“Work­ing Ex­pe­ri­ence”“Re­quest for”: Q and A on Gram­mar, Us­age, Ex­pres­sions

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This edi­tion of my Q and A se­ries an­swers such ques­tions as the dif­fer­ence be­tween “amount” and “num­ber”; the ap­pro­pri­ate ways to say cer­tain English proverbs such as “an idle mind is the devil’s work­shop,” “to be fore­warned is to be fore­armed”; the dif­fer­ence be­tween “work ex­pe­ri­ence” and “work­ing ex­pe­ri­ence”; cap­i­tal­iza­tion; pe­cu­liarly Bri­tish English ex­pres­sions like “I was sat”; and so on. Ques­tion: Please I need a clar­i­fi­ca­tion by you. Which is the cor­rect one to put on CV: ‘work ex­pe­ri­ence’ or ‘work­ing ex­pe­ri­ence’? An­swer: Work ex­pe­ri­ence. This is what I wrote about it sev­eral years ago: “And in our cur­ricu­lum vi­tas (what Amer­i­cans call ré­sumés; in Amer­ica, un­like in Nige­ria and Bri­tain, ‘CV’ is used only to mean the sum­mary of the aca­demic and work his­tory of univer­sity teach­ers) we have a sec­tion we call ‘work­ing ex­pe­ri­ence.’ The equiv­a­lent of that phrase in Amer­i­can and Bri­tish English is ‘work ex­pe­ri­ence.’ And this is no nit­pick­ing. When ‘work­ing’ is used as an ad­jec­tive, it can mean ‘just ad­e­quate for prac­ti­cal use’ (ex­am­ple: I am not an IT ex­pert; I just have a work­ing knowl­edge of the com­puter). It can also mean ‘adopted on a tem­po­rary ba­sis for fur­ther work’ (ex­am­ple: This is just a work­ing draft. The fi­nal pa­per will be is­sued to­mor­row). So, to de­scribe your job ex­pe­ri­ence-which you prob­a­bly ac­cu­mu­lated over sev­eral years-as a ‘work­ing ex­pe­ri­ence’ is to do a great dis­ser­vice to your­self in Amer­ica and Bri­tain. Maybe I am be­ing over­dra­matic here; they will prob­a­bly un­der­stand that you mean ‘work ex­pe­ri­ence.’ But it doesn’t hurt to know the dif­fer­ence.” Ques­tion: What is the dif­fer­ence be­tween “num­ber” and “amount”? I am ask­ing this ques­tion be­cause I thought I knew the dif­fer­ence un­til I trav­eled to Amer­ica re­cently and heard peo­ple say “amount of peo­ple.” Can one say “amount of peo­ple”? An­swer: “Amount of peo­ple” is cer­tainly un­gram­mat­i­cal. “Amount” is used for un­count­able nouns (such as wa­ter, as in, “the amount of wa­ter”) while “num­ber” is used for count­able nouns (such as peo­ple, as in, “the num­ber of peo­ple”). No gram­mar rule sanc­tions the use of “amount” to quan­tify peo­ple. I, too, no­tice that an aw­ful lot of Amer­i­cans, es­pe­cially young Amer­i­cans, say “amount of peo­ple” in­stead of “num­ber of peo­ple.”

I ini­tially thought it was a con­scious Amer­i­can English de­vi­a­tion from stan­dard gram­mar. It turned out that “amount of peo­ple” is wrong even by the some­times re­bel­lious norms of Amer­i­can English. Ev­ery sin­gle Amer­i­can English style guide I’ve con­sulted dis­coun­te­nanced the use of “amount” to quan­tify hu­mans.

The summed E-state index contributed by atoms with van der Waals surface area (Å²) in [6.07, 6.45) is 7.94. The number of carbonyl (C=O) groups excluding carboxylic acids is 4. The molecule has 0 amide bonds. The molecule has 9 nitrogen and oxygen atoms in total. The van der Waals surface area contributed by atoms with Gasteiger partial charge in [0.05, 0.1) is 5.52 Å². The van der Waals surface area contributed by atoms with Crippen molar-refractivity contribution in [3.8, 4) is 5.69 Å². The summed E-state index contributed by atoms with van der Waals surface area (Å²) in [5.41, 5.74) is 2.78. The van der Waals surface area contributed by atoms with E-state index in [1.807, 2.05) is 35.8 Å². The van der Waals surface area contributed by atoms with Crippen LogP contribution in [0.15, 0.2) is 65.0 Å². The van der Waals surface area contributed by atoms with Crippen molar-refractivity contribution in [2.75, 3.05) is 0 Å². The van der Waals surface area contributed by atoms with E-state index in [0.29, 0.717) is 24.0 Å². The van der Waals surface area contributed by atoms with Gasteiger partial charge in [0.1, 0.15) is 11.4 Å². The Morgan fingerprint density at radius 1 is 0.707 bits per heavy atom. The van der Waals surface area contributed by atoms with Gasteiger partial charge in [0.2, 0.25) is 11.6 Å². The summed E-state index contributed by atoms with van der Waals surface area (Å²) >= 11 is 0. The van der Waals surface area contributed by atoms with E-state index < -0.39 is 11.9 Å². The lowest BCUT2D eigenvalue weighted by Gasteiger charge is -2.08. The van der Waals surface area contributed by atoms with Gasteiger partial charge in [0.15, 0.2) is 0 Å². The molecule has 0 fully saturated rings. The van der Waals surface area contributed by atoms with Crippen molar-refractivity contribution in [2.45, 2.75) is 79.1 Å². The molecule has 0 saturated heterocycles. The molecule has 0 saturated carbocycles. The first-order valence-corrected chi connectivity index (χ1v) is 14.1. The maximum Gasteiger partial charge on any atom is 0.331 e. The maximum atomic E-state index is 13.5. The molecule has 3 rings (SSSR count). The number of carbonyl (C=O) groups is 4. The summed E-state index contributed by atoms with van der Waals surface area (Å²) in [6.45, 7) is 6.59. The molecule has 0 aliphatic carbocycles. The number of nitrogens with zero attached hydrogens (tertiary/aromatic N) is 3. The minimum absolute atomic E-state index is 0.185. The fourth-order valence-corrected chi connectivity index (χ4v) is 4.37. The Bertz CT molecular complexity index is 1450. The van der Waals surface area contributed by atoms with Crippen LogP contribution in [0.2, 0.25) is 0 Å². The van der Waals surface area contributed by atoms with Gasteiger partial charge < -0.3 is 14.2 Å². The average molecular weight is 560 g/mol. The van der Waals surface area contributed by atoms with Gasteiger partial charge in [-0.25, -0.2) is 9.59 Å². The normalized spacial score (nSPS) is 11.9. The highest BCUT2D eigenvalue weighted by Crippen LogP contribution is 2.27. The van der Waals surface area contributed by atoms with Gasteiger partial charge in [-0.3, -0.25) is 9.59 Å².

It’s a con­tin­u­ing strug­gle to get my Amer­i­can stu­dents to un­der­stand why I take off points from their writ­ten as­sign­ments when they write “amount of peo­ple.” So “amount of peo­ple” isn’t proper gram­mar by the stan­dards of any va­ri­ety of English, in­clud­ing Amer­i­can English. It seems cer­tain, though, that in the near fu­ture, it would be ac­cept­able in Amer­i­can English. As the late New York Times lan­guage colum­nist Wil­liam Safire used to say, “When enough peo­ple are wrong, they’re right.” Ques­tion: Is say­ing, “an idle mind is the devil’s work­shop” wrong? If yes, why? A gram­mar ex­pert here in Nige­ria says we have been say­ing this ex­pres­sion wrong. How about “To be fore­warned is to be fore­armed”? What’s wrong with it? The same gram­mar ex­pert says it’s wrong. An­swer: It is churl­ish to in­sist that there is only one way to say these ex­pres­sions. The avail­able us­age ev­i­dence does not sup­port such pre­scrip­tive in­su­lar­ity. Let’s start with “an idle mind is the devil’s work­shop.” Al­though the McGraw-Hill Dic­tio­nary of Amer­i­can Idioms and Phrasal Verbs ren­ders the ex­pres­sions as, “an idle brain is the devil’s work­shop,” other le­git­i­mate vari­a­tions of the say­ing found in the cor­pora of na­tive English speech are: “an idle brain is the devil’s play­ground,” “an idle brain is the devil’s work­shop,” “an idle mind is (the) devil’s work­shop,” “the idle body and the idle brain are the shop of the devil,” “idle hands are the devil’s work­shop,” and “If the devil finds a man idle, he’ll set him at work.” It’s an age-old Bible-in­spired English proverb that means, “Peo­ple who have noth­ing worth­while to think about will usu­ally think of some­thing bad to do.”